U.S. safety regulators are probing whether General Motors (NYSE:GM) has sufficient procedures in place to identity a defect that could cause the car to stall or a fire to break out in the trunk.
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The National Highway Traffic Safety Administration’s investigation follows a safety recall issued by GM in May of close to 43,000 model year 2012-2013 Buick LaCrosse and Regal vehicles, as well as 2013 Chevrolet Malibu Eco vehicles equipped with its “eAssist” hybrid system.
The Detroit auto maker recalled the cars due to a possible defect related to the circuit board, which if malfunctioning could cause the battery to lose its charge or in extreme cases ignite a fire.
The procedure to find the defect involves stressing the generator control module under extreme conditions to identify potential “GCM non-conformities.” Dealers are to perform the test on a certain population of vehicles and replace the GCM if necessary.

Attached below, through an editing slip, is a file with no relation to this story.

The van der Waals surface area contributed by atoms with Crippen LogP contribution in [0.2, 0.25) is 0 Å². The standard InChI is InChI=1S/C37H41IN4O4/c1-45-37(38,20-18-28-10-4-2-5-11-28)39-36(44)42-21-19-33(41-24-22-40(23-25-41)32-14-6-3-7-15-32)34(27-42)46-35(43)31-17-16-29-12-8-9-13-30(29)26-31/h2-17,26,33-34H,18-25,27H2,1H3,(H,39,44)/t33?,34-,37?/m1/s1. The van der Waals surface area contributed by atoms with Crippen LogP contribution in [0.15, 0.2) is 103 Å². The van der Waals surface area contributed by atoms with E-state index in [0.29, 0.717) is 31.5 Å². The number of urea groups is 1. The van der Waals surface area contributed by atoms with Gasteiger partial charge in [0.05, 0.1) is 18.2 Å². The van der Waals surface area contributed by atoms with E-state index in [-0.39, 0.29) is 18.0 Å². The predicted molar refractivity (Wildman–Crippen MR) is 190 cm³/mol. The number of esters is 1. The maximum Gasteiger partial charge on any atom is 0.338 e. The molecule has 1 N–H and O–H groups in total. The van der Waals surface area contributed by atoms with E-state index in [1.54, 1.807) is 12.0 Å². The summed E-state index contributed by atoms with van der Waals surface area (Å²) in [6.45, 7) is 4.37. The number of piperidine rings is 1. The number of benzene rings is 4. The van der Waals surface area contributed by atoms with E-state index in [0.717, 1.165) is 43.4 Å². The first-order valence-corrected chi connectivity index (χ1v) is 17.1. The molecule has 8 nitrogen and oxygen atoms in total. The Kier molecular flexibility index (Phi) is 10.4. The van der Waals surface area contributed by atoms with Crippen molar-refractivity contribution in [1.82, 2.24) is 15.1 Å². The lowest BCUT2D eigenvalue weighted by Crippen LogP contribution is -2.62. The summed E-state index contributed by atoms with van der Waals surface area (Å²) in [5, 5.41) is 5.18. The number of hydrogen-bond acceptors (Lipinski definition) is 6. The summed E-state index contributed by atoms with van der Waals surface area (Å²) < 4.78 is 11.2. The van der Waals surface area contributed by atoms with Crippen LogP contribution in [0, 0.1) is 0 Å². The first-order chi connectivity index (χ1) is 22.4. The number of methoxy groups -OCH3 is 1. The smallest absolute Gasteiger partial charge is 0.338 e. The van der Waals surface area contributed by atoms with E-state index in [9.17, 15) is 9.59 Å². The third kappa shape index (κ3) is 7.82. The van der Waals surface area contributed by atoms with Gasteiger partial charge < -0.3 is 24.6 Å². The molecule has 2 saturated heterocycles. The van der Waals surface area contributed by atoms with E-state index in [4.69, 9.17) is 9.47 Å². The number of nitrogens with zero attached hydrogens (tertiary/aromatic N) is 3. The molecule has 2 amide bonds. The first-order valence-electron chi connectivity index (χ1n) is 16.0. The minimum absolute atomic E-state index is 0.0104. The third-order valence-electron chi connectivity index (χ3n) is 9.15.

However, NHTSA is looking into whether the stress test is sufficient because a fire was reported in one new vehicle after it passed through the test without any alarms prior to being sold.
Safety officials said the fire draws "into question whether or not the procedure can effectively identify" the defect. NHTSA has opened a "Recall Query" to "investigate whether or not the service procedure is sufficient in identifying the safety defect in the subject vehicles."
GM said it remains unaware of any injuries or crashes associated with these vehicles.
“GM is cooperating with the NHTSA in responding to its additional questions about the service procedures involved," the company said in a statement.
GM shares were up 1.7% to $35.24 in recent trade and have risen 21% year to date.